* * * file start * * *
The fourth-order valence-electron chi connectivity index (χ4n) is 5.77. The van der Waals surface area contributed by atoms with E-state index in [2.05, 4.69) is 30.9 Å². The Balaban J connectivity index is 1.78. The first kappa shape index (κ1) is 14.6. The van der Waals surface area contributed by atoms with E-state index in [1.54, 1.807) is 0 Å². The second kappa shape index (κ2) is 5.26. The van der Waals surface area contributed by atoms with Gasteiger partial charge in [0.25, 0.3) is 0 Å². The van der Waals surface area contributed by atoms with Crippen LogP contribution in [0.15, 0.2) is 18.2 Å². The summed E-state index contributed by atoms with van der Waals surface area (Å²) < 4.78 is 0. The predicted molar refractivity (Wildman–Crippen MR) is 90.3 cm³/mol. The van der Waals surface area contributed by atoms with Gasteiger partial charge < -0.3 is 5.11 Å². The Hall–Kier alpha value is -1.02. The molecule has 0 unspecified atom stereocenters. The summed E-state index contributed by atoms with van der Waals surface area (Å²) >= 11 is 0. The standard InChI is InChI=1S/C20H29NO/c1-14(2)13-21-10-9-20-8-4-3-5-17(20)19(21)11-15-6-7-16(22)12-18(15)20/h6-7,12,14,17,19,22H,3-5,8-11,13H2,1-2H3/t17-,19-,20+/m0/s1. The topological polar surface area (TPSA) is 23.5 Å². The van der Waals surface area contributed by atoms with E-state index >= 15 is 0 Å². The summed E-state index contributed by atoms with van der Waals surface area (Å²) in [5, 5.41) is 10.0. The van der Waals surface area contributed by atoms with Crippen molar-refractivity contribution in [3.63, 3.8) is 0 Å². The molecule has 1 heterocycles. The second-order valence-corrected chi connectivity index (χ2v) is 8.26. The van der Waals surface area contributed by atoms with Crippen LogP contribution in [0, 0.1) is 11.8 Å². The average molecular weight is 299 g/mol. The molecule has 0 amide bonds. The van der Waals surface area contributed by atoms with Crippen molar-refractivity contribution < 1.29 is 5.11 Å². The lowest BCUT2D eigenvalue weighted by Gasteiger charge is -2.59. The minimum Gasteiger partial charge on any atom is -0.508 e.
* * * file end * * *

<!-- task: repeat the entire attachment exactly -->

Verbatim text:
The fourth-order valence-electron chi connectivity index (χ4n) is 5.77. The van der Waals surface area contributed by atoms with E-state index in [2.05, 4.69) is 30.9 Å². The Balaban J connectivity index is 1.78. The first kappa shape index (κ1) is 14.6. The van der Waals surface area contributed by atoms with E-state index in [1.54, 1.807) is 0 Å². The second kappa shape index (κ2) is 5.26. The van der Waals surface area contributed by atoms with Gasteiger partial charge in [0.25, 0.3) is 0 Å². The van der Waals surface area contributed by atoms with Crippen LogP contribution in [0.15, 0.2) is 18.2 Å². The summed E-state index contributed by atoms with van der Waals surface area (Å²) < 4.78 is 0. The predicted molar refractivity (Wildman–Crippen MR) is 90.3 cm³/mol. The van der Waals surface area contributed by atoms with Gasteiger partial charge < -0.3 is 5.11 Å². The Hall–Kier alpha value is -1.02. The molecule has 0 unspecified atom stereocenters. The summed E-state index contributed by atoms with van der Waals surface area (Å²) >= 11 is 0. The standard InChI is InChI=1S/C20H29NO/c1-14(2)13-21-10-9-20-8-4-3-5-17(20)19(21)11-15-6-7-16(22)12-18(15)20/h6-7,12,14,17,19,22H,3-5,8-11,13H2,1-2H3/t17-,19-,20+/m0/s1. The topological polar surface area (TPSA) is 23.5 Å². The van der Waals surface area contributed by atoms with E-state index >= 15 is 0 Å². The summed E-state index contributed by atoms with van der Waals surface area (Å²) in [5, 5.41) is 10.0. The van der Waals surface area contributed by atoms with Crippen molar-refractivity contribution in [3.63, 3.8) is 0 Å². The molecule has 1 heterocycles. The second-order valence-corrected chi connectivity index (χ2v) is 8.26. The van der Waals surface area contributed by atoms with Crippen LogP contribution in [0, 0.1) is 11.8 Å². The average molecular weight is 299 g/mol. The molecule has 0 amide bonds. The van der Waals surface area contributed by atoms with Crippen molar-refractivity contribution < 1.29 is 5.11 Å². The lowest BCUT2D eigenvalue weighted by Gasteiger charge is -2.59. The minimum Gasteiger partial charge on any atom is -0.508 e.